MINNEAPOLIS - On Aug. 1, 2007 the heavily-used Interstate 35W bridge collapsed, sending concrete and rebar, vehicles and the people inside them plunging into the Mississippi River. Thirteen people lost their lives and 145 were injured, some of them critically.

On the 10-year anniversary of this life-changing event, KARE 11 is checking in with some of those whose lives changed forever that day. We asked each of them three questions.

Here are the answers, in their own words.

Brianna Coulter

Where were you when the bridge collapsed?

On Aug. 1, 2007 I was with my family on our way to celebrate at Joe Senser's in Roseville before I headed off to my first pre-season for soccer at Winona State. We were on 35W north in rush hour traffic. I was sitting in the front passenger seat, my dad was driving, and my mom and sister were in the back seat. I had dozed off when I woke up to the car shaking.I looked straight ahead the road in front of us was crumbling and our car was falling with it. It was just seconds later that I came to -- still dazed and confused crawling out of our van that had fallen 65 feet and landed upside down on the river bank. I looked around in panic not realizing the true extent of what had just happened and what our future held. There was an eerie silence and within minutes there were people running to our aid and the sound of sirens rushing toward the scene from every direction.

Brianna recalls, "I quickly had to comprehend not only what my own injuries were, but the extent of my mom’s injuries and the idea that early on she may not make it." 

How did it impact your life?

As an 18-year-old ready to head off to college to play soccer and start the next chapter of my life with new independence and responsibilities, this day changed my life dramatically. I quickly had to comprehend not only what my own injuries were, but the extent of my mom’s injuries and the idea that early on she may not make it and/or the gray area of recovery that comes with sustaining a traumatic brain injury. I grew up really fast and had to realize that my priorities were much different than my friends who were off to college experiencing what I would have been experiencing. I became a care giver and spent my days attending Normandale to complete my generals and every evening visiting my mom in the hospital or which ever rehab center she was at at that time. Looking back, this traumatic event caused a lot of hardship and tragedy not only physically and emotionally through out the recovery process, but we have learned about each of our own individual strengths as well as our strength as a family, as well as trust that God was going to bring us through this no matter what. This happened at such a young age for my sister and I that it is one of those things that we did not want to let define the rest of our lives. As a family we wanted to move forward as normal as we possibly could despite the circumstances.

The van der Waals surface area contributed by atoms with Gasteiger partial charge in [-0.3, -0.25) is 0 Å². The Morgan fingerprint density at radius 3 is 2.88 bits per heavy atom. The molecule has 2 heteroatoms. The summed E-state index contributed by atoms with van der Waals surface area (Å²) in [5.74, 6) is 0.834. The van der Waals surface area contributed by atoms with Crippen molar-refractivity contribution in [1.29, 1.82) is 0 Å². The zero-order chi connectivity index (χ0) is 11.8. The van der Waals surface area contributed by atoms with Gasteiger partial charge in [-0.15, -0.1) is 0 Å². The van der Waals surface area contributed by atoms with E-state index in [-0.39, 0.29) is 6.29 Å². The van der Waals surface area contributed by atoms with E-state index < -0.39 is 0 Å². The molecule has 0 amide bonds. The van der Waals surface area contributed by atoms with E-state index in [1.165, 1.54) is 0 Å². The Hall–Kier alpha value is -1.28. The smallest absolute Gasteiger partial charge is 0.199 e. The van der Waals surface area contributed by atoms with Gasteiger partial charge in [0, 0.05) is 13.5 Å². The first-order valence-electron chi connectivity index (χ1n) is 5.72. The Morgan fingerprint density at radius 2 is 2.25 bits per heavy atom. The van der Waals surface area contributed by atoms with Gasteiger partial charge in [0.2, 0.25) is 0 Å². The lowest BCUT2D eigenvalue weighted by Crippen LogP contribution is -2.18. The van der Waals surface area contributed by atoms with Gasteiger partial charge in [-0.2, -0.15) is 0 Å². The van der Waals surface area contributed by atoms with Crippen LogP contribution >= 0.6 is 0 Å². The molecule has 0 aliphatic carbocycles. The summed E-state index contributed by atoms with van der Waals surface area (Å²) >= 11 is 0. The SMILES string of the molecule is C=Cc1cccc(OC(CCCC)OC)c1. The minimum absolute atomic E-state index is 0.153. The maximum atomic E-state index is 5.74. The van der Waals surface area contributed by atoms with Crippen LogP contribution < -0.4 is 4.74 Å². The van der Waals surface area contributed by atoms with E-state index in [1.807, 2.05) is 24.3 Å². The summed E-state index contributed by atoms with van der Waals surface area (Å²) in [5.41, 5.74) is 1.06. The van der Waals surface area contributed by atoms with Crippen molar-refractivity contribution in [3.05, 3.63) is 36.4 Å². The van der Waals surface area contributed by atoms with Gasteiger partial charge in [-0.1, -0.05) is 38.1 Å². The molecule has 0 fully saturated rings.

And where are you now? (physically and emotionally)

I feel that I have recovered from this traumatic day fairly well. Early on there were good days and bad days. The most difficult, yet empowering part of this whole experience has been to see my mom fight her heart out to get back everything that she lost, yet she deals with constant physical pain every single day and continues to endure surgeries due to the extent of her injuries. She has overcome all odds and many people look at her and are amazed at how far she has come, yet most do not realize what she continues to deal with on a day to day basis, which is really really hard to see as her child. I have healed from my own injuries, I will always deal with back and neck pain but its manageable. I am thankful for my physical and mental/emotional health. I was able to finish physical therapy school and graduated this past May with my DPT and recently started working. God has been our strength through the past 10 years and we continue each day to try and move forward to make the best of the cards that we were dealt.